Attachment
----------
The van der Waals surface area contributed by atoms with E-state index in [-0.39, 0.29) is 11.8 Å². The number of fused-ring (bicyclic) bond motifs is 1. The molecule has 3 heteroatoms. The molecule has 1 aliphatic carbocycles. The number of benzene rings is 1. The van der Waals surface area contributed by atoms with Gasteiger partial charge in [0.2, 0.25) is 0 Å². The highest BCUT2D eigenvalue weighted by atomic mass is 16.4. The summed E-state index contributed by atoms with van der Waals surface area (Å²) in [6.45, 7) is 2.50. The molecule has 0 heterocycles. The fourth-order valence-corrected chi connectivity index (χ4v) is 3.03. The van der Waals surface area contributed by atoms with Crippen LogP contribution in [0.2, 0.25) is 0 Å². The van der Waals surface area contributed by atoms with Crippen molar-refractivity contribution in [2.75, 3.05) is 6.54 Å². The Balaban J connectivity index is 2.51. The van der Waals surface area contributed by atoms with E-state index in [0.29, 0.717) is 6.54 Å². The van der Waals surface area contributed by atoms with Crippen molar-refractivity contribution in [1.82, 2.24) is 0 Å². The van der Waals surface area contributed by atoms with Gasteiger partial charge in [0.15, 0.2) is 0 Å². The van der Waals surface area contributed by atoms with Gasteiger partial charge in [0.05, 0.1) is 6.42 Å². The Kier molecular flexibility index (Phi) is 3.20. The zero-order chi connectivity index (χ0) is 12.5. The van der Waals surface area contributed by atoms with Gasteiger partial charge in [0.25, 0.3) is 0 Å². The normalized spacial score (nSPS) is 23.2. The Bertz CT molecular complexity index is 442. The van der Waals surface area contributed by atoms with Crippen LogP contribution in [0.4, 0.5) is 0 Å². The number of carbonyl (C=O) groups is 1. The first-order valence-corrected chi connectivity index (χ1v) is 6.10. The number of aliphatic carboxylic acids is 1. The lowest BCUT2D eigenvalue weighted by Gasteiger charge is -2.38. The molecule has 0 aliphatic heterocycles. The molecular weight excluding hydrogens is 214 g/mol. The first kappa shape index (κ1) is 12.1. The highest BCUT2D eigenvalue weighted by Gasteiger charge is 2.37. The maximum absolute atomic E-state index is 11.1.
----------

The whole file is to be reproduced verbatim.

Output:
The van der Waals surface area contributed by atoms with E-state index in [-0.39, 0.29) is 11.8 Å². The number of fused-ring (bicyclic) bond motifs is 1. The molecule has 3 heteroatoms. The molecule has 1 aliphatic carbocycles. The number of benzene rings is 1. The van der Waals surface area contributed by atoms with Gasteiger partial charge in [0.2, 0.25) is 0 Å². The highest BCUT2D eigenvalue weighted by atomic mass is 16.4. The summed E-state index contributed by atoms with van der Waals surface area (Å²) in [6.45, 7) is 2.50. The molecule has 0 heterocycles. The fourth-order valence-corrected chi connectivity index (χ4v) is 3.03. The van der Waals surface area contributed by atoms with Crippen LogP contribution in [0.2, 0.25) is 0 Å². The van der Waals surface area contributed by atoms with Crippen molar-refractivity contribution in [2.75, 3.05) is 6.54 Å². The Balaban J connectivity index is 2.51. The van der Waals surface area contributed by atoms with E-state index in [0.29, 0.717) is 6.54 Å². The van der Waals surface area contributed by atoms with Crippen molar-refractivity contribution in [1.82, 2.24) is 0 Å². The van der Waals surface area contributed by atoms with Gasteiger partial charge in [0.15, 0.2) is 0 Å². The van der Waals surface area contributed by atoms with Gasteiger partial charge in [0.05, 0.1) is 6.42 Å². The Kier molecular flexibility index (Phi) is 3.20. The zero-order chi connectivity index (χ0) is 12.5. The van der Waals surface area contributed by atoms with Gasteiger partial charge in [0.25, 0.3) is 0 Å². The normalized spacial score (nSPS) is 23.2. The Bertz CT molecular complexity index is 442. The van der Waals surface area contributed by atoms with Crippen LogP contribution in [0.4, 0.5) is 0 Å². The number of carbonyl (C=O) groups is 1. The first-order valence-corrected chi connectivity index (χ1v) is 6.10. The number of aliphatic carboxylic acids is 1. The lowest BCUT2D eigenvalue weighted by Gasteiger charge is -2.38. The molecule has 0 aliphatic heterocycles. The molecular weight excluding hydrogens is 214 g/mol. The first kappa shape index (κ1) is 12.1. The highest BCUT2D eigenvalue weighted by Gasteiger charge is 2.37. The maximum absolute atomic E-state index is 11.1.